Speed Vest digits lighting up

Posted by Erica on Mar 1, 2010 in Electronics, Making |

An important part of the Speed Vest project is shaping the electroluminescent wire into digits. The original creators provide a layout template, which has odd digits only on the right, and 0 through 6 on the left. I wanted to do all possible digits on the right, leaving me with only 1 and 2 on the left (I wouldn’t be going over 29 mph unless I was on a steep downhill in any case). With some careful xeroxing, I was able to overlay multiple copies of the template on the right side so that all digits except the number 8 were represented. I wanted to sew on their original odd numbers first, in case the authors were correct in saying that too many layers of EL wire cause problems. This meant 3 layers of paper on the right, which was a little tough to work with, but not impossible.

Speed Vest template with two digits sewn on.

Speed Vest template with two digits sewn on. Note the extra layers of paper on the right.

In the original article, the authors were very enthusiastic about the Buttoneer. It sounds like a wonderful tool: simply load and press, and dual plungers attach a button (or wire) into fabric using a u-shaped fastener. It was available at the same store as the EL wire, so I bought it, along with a refill pack, even though the supplier mentioned that it was only good for thinner wire than what I was using. I thought this would make attaching the wire very fast.

Unfortunately, the Buttoneer is a completely waste of time. I could not even attach the sample buttons after dozens of tries. I finally went to Amazon to see what other people were saying. It turns out the Buttoneer used to be a great tool. Then it was sold to another company, the design was changed, and it is no longer any good. It is possible to get the older version on eBay, but since refills for it are no longer made, it isn’t very useful. This was a big disappointment.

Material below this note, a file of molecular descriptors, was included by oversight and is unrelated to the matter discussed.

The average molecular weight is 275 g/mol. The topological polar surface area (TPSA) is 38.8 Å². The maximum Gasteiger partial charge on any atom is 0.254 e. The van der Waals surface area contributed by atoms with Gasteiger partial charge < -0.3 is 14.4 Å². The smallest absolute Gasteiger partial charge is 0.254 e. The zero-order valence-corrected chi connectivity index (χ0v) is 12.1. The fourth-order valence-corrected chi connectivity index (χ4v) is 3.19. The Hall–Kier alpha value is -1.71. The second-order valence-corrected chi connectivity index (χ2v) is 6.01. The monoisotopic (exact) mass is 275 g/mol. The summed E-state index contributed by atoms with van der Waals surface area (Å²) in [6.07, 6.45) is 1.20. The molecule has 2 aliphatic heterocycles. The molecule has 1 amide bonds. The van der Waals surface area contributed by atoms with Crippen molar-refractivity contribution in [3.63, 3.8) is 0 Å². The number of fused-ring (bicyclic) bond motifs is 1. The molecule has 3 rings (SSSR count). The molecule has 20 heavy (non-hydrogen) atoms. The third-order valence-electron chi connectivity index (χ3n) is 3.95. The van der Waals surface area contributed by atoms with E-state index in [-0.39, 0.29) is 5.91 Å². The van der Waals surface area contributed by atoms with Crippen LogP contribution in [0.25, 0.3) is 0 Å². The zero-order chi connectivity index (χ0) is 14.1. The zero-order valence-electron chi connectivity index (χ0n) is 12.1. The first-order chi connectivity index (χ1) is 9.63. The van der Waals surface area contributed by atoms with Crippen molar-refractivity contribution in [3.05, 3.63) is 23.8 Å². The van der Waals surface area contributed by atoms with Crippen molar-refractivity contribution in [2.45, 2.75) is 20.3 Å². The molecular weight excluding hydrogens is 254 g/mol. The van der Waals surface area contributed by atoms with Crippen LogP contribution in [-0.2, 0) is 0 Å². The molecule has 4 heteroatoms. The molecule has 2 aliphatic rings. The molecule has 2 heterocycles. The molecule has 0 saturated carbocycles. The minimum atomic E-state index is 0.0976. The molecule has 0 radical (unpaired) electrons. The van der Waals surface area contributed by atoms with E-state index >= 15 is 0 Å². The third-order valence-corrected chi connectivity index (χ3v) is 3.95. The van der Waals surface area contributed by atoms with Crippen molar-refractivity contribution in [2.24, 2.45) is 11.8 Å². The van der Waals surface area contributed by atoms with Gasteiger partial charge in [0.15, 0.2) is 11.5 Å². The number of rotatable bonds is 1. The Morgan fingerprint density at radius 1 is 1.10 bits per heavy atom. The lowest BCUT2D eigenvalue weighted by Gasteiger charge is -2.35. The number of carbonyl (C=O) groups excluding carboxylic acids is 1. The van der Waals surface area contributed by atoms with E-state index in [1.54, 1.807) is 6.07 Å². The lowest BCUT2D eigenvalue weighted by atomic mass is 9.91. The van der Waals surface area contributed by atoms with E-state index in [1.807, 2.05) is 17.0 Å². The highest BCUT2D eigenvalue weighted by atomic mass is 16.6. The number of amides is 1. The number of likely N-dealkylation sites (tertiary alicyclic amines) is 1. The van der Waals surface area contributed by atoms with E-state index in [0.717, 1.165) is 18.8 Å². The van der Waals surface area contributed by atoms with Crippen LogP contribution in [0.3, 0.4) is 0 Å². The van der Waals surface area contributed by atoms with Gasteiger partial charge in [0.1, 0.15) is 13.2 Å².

Doing some research, I found that the standard way of attaching EL wire to clothing is to sew it on with monofilament thread. I already had some of this thread, thanks to a glow-in-the-dark solar system kit I had hung on Laurel’s ceiling. It was a bit difficult pushing my smallish sewing needle through the denim cloth, and my first stitches were not very good. Fortunately most digits only required a few stitches, as the cloth tended to hold the wire in place at each end.

After all the digits were put on, the underlying paper template was torn away. On the right side, this was difficult due to the thickness of the paper and the density of overlapping wires. A few stitches were lost due to the strain. Needle nose pliers were helpful in removing the last of the paper.

The end result was very satisfying: all the digits worked and lit up properly. Here is a video. Note that the digitsĀ flash in random order; I have not edited the software to put them in order yet.

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